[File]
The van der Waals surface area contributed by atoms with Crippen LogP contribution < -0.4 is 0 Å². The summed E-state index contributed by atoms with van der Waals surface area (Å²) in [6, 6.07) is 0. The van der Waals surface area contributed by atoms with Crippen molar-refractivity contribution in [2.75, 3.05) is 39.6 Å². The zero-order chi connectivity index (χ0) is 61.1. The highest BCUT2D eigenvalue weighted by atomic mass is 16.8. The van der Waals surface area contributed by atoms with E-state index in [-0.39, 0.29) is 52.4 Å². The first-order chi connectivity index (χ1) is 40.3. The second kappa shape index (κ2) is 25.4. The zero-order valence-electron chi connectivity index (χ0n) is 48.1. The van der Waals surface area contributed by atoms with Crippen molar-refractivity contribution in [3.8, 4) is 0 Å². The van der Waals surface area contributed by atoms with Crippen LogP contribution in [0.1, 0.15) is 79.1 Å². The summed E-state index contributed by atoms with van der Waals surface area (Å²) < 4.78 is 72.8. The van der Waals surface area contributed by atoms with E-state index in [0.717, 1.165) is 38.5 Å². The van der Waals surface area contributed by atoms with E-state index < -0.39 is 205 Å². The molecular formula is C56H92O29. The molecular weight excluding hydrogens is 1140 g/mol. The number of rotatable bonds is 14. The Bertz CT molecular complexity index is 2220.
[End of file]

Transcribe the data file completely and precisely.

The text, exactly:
The van der Waals surface area contributed by atoms with Crippen LogP contribution < -0.4 is 0 Å². The summed E-state index contributed by atoms with van der Waals surface area (Å²) in [6, 6.07) is 0. The van der Waals surface area contributed by atoms with Crippen molar-refractivity contribution in [2.75, 3.05) is 39.6 Å². The zero-order chi connectivity index (χ0) is 61.1. The highest BCUT2D eigenvalue weighted by atomic mass is 16.8. The van der Waals surface area contributed by atoms with E-state index in [-0.39, 0.29) is 52.4 Å². The first-order chi connectivity index (χ1) is 40.3. The second kappa shape index (κ2) is 25.4. The zero-order valence-electron chi connectivity index (χ0n) is 48.1. The van der Waals surface area contributed by atoms with Crippen molar-refractivity contribution in [3.8, 4) is 0 Å². The van der Waals surface area contributed by atoms with Crippen LogP contribution in [0.1, 0.15) is 79.1 Å². The summed E-state index contributed by atoms with van der Waals surface area (Å²) < 4.78 is 72.8. The van der Waals surface area contributed by atoms with E-state index in [0.717, 1.165) is 38.5 Å². The van der Waals surface area contributed by atoms with E-state index < -0.39 is 205 Å². The molecular formula is C56H92O29. The molecular weight excluding hydrogens is 1140 g/mol. The number of rotatable bonds is 14. The Bertz CT molecular complexity index is 2220.